Strict Foreclosure in Vermont: Know Your Rights
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If you’re currently going through a foreclosure, it's important to know your state laws and available protections. Vermont, for example, is one of the few states that allows strict foreclosures. In Vermont, lenders can use the strict foreclosure process to gain the legal title of a defaulted property without having to put the property up for auction. This article explains Vermont’s strict foreclosure process and how deficiency judgments work. It also outlines what the right of redemption is and how it works in Vermont. Finally, we’ll provide some helpful resources you can use to explore your foreclosure options.
Written by Attorney Aan Malahia Chaudhry.
Updated January 4, 2022
The foreclosure process varies depending on which state your real estate is in. If you’re currently going through a foreclosure, it's important to know your state laws and available protections. Vermont, for example, is one of the few states that allows strict foreclosures.
This article explains Vermont’s strict foreclosure process and how deficiency judgments work. It also outlines what the right of redemption is and how it works in Vermont. Finally, we’ll provide some helpful resources you can use to explore your foreclosure options.
Foreclosure is a legal process lenders can use when borrowers fail to make mortgage loan payments or pay property taxes and homeowners association (HOA) fees. In a foreclosure, the lender takes back, or repossesses, the home and sells it to recoup the amount the borrower owes on the loan. Lenders generally start the foreclosure process when the mortgage is more than 120 days delinquent. This is because lenders are prohibited by federal law from starting any earlier except in a few limited circumstances.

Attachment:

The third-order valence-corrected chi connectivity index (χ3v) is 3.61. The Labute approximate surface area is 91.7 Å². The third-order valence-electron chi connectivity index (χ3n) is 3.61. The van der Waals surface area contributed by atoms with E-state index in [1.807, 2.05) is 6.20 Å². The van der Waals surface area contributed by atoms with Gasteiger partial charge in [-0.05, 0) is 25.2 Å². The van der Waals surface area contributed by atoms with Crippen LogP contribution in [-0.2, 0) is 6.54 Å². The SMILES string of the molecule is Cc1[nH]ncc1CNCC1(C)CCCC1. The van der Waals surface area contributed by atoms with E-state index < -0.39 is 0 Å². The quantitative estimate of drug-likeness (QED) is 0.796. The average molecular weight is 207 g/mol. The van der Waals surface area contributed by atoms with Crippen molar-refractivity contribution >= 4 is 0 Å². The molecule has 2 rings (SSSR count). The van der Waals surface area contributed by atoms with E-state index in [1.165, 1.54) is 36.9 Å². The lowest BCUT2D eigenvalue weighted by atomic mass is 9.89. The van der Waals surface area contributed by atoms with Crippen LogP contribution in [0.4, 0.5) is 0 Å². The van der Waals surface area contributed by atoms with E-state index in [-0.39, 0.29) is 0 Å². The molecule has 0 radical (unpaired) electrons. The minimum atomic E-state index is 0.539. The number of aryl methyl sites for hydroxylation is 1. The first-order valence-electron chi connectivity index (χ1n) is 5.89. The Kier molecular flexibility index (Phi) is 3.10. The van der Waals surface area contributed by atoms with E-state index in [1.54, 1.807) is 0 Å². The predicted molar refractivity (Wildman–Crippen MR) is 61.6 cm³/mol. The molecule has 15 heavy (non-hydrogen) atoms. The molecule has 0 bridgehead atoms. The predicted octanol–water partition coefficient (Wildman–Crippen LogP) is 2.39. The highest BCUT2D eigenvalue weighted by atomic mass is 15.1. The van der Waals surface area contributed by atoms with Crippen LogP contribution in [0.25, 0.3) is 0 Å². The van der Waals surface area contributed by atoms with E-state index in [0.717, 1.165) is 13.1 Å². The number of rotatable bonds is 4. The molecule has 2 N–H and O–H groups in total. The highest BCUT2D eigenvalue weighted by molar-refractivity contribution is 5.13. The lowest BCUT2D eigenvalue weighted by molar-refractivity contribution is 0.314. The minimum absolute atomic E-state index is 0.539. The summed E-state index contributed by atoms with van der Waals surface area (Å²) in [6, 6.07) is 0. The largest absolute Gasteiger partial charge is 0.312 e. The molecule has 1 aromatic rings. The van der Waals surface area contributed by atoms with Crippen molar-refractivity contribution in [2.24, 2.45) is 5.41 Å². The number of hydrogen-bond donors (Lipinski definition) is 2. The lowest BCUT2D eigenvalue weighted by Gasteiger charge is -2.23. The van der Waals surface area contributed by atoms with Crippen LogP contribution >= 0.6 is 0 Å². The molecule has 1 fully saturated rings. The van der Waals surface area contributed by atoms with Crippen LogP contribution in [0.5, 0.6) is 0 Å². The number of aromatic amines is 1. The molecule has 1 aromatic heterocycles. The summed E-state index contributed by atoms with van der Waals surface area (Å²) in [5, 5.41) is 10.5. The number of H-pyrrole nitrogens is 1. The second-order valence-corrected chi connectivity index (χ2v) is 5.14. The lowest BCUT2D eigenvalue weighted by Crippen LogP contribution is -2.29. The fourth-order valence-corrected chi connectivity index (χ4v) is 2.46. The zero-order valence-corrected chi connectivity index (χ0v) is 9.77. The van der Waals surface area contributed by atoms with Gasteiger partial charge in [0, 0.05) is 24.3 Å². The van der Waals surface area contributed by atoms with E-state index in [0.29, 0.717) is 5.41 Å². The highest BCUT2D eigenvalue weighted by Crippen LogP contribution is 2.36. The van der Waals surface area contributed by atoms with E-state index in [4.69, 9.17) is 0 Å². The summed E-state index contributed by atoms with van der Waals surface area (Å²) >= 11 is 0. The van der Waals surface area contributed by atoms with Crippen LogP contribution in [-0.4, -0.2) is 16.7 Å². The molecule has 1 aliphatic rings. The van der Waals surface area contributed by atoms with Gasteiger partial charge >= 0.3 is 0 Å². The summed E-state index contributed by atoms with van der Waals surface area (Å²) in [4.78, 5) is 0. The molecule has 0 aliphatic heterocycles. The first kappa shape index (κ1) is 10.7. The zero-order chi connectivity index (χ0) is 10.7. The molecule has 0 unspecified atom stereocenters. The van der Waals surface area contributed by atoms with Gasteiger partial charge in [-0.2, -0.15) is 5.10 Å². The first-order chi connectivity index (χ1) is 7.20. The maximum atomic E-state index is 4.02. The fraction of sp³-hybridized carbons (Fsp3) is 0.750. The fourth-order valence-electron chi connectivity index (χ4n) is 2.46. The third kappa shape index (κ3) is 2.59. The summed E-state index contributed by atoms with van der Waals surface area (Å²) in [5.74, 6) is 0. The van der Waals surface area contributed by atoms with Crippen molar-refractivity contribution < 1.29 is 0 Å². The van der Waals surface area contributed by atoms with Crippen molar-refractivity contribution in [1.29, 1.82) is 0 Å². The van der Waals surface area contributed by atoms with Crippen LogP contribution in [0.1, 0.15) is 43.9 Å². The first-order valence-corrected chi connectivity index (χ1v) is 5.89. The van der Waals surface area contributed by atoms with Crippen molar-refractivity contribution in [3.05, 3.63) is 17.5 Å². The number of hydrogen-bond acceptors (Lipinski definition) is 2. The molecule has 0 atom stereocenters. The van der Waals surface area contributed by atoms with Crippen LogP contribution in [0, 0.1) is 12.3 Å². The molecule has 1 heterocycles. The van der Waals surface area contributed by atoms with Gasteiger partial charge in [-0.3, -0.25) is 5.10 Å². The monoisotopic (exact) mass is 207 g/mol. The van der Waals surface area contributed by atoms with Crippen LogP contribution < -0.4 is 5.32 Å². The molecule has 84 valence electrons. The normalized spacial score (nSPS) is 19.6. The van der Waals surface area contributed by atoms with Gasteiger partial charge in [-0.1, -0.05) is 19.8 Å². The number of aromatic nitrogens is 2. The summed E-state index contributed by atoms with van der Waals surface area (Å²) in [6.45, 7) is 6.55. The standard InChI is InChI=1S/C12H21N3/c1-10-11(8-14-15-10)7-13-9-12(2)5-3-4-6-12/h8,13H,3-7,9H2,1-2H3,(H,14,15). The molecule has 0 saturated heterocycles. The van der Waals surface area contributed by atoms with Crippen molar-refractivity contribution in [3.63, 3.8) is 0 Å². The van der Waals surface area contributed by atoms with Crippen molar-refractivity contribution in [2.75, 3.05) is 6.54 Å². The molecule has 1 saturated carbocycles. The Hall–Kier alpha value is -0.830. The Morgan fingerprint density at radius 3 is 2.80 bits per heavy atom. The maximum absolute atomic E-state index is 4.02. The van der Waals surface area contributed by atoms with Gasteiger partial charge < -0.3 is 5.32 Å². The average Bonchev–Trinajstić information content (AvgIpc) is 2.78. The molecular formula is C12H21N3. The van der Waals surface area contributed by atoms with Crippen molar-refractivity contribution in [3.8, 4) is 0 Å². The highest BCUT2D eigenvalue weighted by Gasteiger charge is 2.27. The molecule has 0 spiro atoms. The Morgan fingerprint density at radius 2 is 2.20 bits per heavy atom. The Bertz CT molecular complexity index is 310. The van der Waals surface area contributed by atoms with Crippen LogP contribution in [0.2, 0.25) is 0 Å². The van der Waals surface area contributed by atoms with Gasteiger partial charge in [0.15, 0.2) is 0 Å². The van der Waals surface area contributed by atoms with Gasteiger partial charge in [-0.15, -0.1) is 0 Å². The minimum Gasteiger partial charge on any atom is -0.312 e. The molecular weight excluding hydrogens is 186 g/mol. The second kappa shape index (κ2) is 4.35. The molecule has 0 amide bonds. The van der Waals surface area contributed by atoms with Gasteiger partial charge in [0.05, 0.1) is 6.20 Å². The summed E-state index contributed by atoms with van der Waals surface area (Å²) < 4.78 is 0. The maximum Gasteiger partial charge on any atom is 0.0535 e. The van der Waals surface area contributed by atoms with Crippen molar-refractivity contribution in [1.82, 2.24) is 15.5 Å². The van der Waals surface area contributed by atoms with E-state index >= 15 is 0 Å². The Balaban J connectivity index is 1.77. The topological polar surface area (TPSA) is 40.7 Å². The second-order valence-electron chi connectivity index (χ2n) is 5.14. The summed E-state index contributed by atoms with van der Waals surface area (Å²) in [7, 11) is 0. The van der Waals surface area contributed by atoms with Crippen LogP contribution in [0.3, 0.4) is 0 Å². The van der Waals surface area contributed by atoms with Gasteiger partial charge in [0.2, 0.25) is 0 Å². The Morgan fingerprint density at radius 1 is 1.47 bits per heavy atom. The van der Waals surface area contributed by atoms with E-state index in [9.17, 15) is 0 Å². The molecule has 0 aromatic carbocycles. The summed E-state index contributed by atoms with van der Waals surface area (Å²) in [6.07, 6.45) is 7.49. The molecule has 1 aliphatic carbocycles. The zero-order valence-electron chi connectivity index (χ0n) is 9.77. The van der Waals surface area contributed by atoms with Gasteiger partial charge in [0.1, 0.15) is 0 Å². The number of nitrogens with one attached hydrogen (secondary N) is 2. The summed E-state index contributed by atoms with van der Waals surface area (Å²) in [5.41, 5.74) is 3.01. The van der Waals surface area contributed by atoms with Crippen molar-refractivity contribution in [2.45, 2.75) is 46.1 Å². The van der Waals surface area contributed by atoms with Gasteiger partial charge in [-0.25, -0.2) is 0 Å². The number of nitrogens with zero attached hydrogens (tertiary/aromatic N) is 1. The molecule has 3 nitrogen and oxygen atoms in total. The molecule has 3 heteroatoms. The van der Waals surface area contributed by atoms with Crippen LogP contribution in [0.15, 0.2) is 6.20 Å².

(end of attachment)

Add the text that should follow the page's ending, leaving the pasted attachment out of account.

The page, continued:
While foreclosures vary by state and the type of property, there are three general types of foreclosure actions: judicial, nonjudicial, and strict foreclosure.
All states have judicial foreclosures. Lenders initiate the judicial foreclosure process by filing a complaint in court. Borrowers then have 30 days to respond to the complaint with an answer. If you don't respond, the court will grant a foreclosure and set a sale date. The sale usually happens in an auction where the highest bidder gets the home.
Not all states allow nonjudicial foreclosures. As the name implies, these foreclosures don’t generally involve court action. If you're facing a nonjudicial foreclosure, you’ll receive a notice of default, which tells you how long you have to resolve the default by catching up with payments. If you don’t resolve the default, the lender will issue a notice of sale. Nonjudicial foreclosures also generally require the lender to sell the property at a public auction.